- History - general
- RAN Ships
- None noted.
- August 1999 edition of the Naval Historical Review (all rights reserved)
On June 10th, 1340 Edward arrived at the port of Orwell and found that only 40 ships had been impressed. He was also advised by John Stratford, Archbishop of Canterbury, who had a captured Flemish pirate in tow, that the French had assembled a large naval force of some 180 ships at Sluys to prevent the English return to Flanders. Bishops had a lot of clout, both ecclesiastical and physical in those brave days of old. (Provided they kept off the toes of the Monarch).
Forty into one hundred and eighty was just as hopeless as Sir Richard Grenville taking on 53 Spaniards in HMS Revenge 250 years later on.
Edward sent for his chief yeoman. Signals were sent to all southern posts to seize and deliver to Orwell every 30 ton and over ship in harbour.
Accompanying the order were such dire threats that within 10 days the fleet had vastly increased in number.
According to J R Kepler (Speculum 48, 1973): “The total number of ships, however, is open to question. Estimates from contemporary chronicles vary widely. Lanercost, 147: Monks of Meaux, 200: Baker, 260 and the French Chronicle of London, 300.” Kepler settled for Baker’s 260 as most realistic. Shades of the 1940 retreat from Dunkirk in reverse.
Froissart described how Edward crossed the Channel sitting on the deck of his cog Thomas while Sir John Chandos entertained him by singing German songs to the playing of minstrels. The fleet was on its way to a curious battle, although one of much renown. The object of the expedition was firstly to reclaim Queen Philipa, set-up a royal court in Flanders and secondly to convoy an invasion force. A number of high-born ladies were being shipped – “embarrassant, mais essentielle”, to quote Froissant, it being in those times of chivalry when knights indulged in jousts wearing the talisman of their favoured ladies – the cult of courtly love. Remember, it was King Edward III who instituted the Order of the Garter (leading, no doubt, to the contemporary courtesan exchange, “Here’s to the knight with his hand on my garter; he hasn’t gone far but he’s a jolly good starter”).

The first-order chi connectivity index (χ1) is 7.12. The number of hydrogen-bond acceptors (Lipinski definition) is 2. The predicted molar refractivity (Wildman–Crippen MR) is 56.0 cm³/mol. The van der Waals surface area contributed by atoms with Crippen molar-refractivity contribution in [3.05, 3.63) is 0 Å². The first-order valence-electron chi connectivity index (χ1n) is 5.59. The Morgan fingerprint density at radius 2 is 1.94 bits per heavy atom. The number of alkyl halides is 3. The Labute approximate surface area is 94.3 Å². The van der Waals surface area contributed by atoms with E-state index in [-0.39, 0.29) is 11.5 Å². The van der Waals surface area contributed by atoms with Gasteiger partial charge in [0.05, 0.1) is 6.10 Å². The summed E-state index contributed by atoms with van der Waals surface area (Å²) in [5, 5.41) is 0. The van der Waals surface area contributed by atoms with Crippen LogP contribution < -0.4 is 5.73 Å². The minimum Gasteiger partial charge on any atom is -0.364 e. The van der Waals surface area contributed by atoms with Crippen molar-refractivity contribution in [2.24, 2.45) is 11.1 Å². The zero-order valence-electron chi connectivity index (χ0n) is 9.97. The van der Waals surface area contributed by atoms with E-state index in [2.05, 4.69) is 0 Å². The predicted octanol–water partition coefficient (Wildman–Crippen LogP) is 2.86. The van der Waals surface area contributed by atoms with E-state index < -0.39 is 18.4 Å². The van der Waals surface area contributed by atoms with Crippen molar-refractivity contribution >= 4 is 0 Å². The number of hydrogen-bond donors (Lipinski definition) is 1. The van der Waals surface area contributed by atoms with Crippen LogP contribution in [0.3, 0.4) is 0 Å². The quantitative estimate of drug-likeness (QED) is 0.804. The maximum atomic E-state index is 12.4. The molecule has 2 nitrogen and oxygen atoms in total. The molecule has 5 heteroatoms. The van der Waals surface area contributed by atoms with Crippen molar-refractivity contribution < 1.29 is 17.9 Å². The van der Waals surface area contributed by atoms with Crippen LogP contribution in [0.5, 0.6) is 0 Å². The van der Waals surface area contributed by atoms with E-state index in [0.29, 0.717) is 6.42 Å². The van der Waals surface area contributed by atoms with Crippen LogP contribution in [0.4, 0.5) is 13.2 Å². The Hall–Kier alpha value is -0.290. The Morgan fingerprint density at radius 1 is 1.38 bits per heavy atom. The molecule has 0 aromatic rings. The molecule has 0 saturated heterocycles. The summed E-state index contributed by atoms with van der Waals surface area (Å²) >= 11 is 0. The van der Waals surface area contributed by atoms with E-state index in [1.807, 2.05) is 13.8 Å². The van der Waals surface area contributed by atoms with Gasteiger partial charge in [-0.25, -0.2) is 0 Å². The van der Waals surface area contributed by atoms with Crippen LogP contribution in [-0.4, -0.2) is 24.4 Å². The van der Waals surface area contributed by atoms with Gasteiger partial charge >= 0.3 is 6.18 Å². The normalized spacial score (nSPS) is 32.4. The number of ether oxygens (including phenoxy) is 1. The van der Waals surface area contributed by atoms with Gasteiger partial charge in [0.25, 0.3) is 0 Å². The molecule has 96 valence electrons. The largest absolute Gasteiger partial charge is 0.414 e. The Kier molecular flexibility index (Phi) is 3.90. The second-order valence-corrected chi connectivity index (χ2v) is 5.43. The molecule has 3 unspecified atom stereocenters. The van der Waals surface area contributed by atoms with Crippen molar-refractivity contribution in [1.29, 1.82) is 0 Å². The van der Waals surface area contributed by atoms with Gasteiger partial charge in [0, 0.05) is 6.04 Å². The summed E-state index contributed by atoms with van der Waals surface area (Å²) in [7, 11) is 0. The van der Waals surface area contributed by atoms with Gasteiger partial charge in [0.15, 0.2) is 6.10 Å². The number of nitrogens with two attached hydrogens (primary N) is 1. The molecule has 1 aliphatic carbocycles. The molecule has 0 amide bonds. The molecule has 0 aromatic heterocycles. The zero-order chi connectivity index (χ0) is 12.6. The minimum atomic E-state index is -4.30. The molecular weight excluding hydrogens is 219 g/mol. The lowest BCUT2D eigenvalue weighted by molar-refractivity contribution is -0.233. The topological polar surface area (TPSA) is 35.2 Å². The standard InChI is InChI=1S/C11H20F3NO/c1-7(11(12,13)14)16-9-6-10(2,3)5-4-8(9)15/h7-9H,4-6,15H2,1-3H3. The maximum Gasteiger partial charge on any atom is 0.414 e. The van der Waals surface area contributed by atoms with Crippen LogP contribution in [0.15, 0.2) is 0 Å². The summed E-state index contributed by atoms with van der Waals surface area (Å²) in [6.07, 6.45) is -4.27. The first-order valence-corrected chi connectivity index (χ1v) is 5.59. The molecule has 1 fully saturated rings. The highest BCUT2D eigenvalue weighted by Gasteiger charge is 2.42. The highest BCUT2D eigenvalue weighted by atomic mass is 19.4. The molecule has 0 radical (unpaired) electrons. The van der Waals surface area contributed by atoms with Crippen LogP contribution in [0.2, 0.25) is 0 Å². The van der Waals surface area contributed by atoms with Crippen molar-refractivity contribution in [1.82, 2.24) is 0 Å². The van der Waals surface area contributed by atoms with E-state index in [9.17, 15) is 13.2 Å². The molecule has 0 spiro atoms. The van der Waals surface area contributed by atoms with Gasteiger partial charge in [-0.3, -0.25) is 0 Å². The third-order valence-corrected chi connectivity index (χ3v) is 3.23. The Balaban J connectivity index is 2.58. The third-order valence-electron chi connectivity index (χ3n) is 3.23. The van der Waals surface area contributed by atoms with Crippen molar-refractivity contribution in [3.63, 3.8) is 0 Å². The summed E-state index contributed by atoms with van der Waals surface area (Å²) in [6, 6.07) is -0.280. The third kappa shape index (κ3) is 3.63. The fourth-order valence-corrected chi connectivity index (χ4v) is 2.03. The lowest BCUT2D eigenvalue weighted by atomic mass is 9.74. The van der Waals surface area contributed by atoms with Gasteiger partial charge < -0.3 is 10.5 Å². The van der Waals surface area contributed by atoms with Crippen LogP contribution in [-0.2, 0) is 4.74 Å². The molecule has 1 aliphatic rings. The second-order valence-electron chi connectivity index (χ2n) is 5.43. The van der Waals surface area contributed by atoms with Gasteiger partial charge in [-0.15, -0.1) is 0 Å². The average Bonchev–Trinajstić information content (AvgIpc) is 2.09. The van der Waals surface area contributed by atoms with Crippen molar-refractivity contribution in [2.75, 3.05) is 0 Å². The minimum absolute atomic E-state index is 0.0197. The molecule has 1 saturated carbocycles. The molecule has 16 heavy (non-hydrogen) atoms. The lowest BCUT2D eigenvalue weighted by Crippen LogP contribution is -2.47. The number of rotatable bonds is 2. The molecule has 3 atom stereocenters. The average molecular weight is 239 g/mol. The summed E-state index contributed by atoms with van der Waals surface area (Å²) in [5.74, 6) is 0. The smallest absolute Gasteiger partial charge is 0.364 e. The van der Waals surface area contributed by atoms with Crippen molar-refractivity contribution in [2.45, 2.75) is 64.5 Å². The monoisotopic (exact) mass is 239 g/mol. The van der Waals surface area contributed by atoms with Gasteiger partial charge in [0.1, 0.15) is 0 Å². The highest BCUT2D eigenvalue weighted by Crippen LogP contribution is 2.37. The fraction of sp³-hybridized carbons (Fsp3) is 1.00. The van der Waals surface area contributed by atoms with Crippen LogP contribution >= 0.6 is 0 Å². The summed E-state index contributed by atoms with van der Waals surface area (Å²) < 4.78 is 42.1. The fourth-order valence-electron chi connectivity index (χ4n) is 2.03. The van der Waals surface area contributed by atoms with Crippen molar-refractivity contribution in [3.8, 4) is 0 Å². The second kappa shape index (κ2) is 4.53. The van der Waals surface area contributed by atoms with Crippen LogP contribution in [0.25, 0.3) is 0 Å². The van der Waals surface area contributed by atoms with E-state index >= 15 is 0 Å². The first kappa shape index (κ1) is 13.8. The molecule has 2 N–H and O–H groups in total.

Two French admirals, Hugues Quieret and Nicolas Behwchet, with a fleet including powerful Genoese and Castilian contingents, had the duty of preventing Edward from returning to the continent. Instead of advancing to the open sea, they remained massed in the Zwin estuary. The Genoese commander withdrew his galleys just as Edward approached from the west and with the setting sun in the eyes of the French, the English long bowmen decimated the opposing crossbowmen after which they laid alongside and slaughtered the remaining French crews. Both French admirals were killed.
The Battle of Sluys lasted half a day and at the end of that there was no doubt at all which side had won. As “an especial act of grace” the King paid a sum of half the cost of the 21 ships provided by the Cinque Ports to show his appreciation of their work.
Edward III wrote from the cog Thomas to the Black Prince, “Very dear son… On the Saturday, St John’s Day, soon after the hour of noon, in the name of God and trusting in our just quarrel, we entered the said harbour with the tide to attack our said enemies who had assembled their ships in a very strong array and offered a noble defence all that day and the following night, but God with His power and miracle granted us the victory over our enemies for which we thank Him as devoutly as we can. The number of the ships, galleys and large barges of our enemies amounted to 180 and 10 all of which were taken save 24 in all, which fled and some are taken at sea. The men-at-arms and other armed people amounted to 35 thousand of which number by estimate 5000 have escaped and the remainder as we have been given to understand by certain men taken alive are lying dead in a great many places on the coasts of Flanders”.2
The victory at Sluys established the pattern of English control of La Manche (the Channel) which defeated French visions of English invasions then and subsequently by Napoleon and Adolph Hitler.
Sir Arthur Conan-Doyle, author of Sherlock Holmes stories, also wrote two novels set in the Hundred Year War. Both are classics, beautifully written and thoroughly researched as to life in those days of chivalry, knighthood, tournaments and bloodletting. Most libraries have copies of “The White Company” and “Sir Nigel”.
1 English repossession of Gascony was vital. Perroy’s “La Guerre de Cent Ans” (Paris 1945) quotes the 1307AD revenue from the duchy in rents, revenue and dues as £56,001/4/7 greater by £456/11/6 than the total revenue of England
2-W.L. Clowes, author of “The Royal Navy” (1897, p.256) claims that his was “the earliest English Naval despatch”.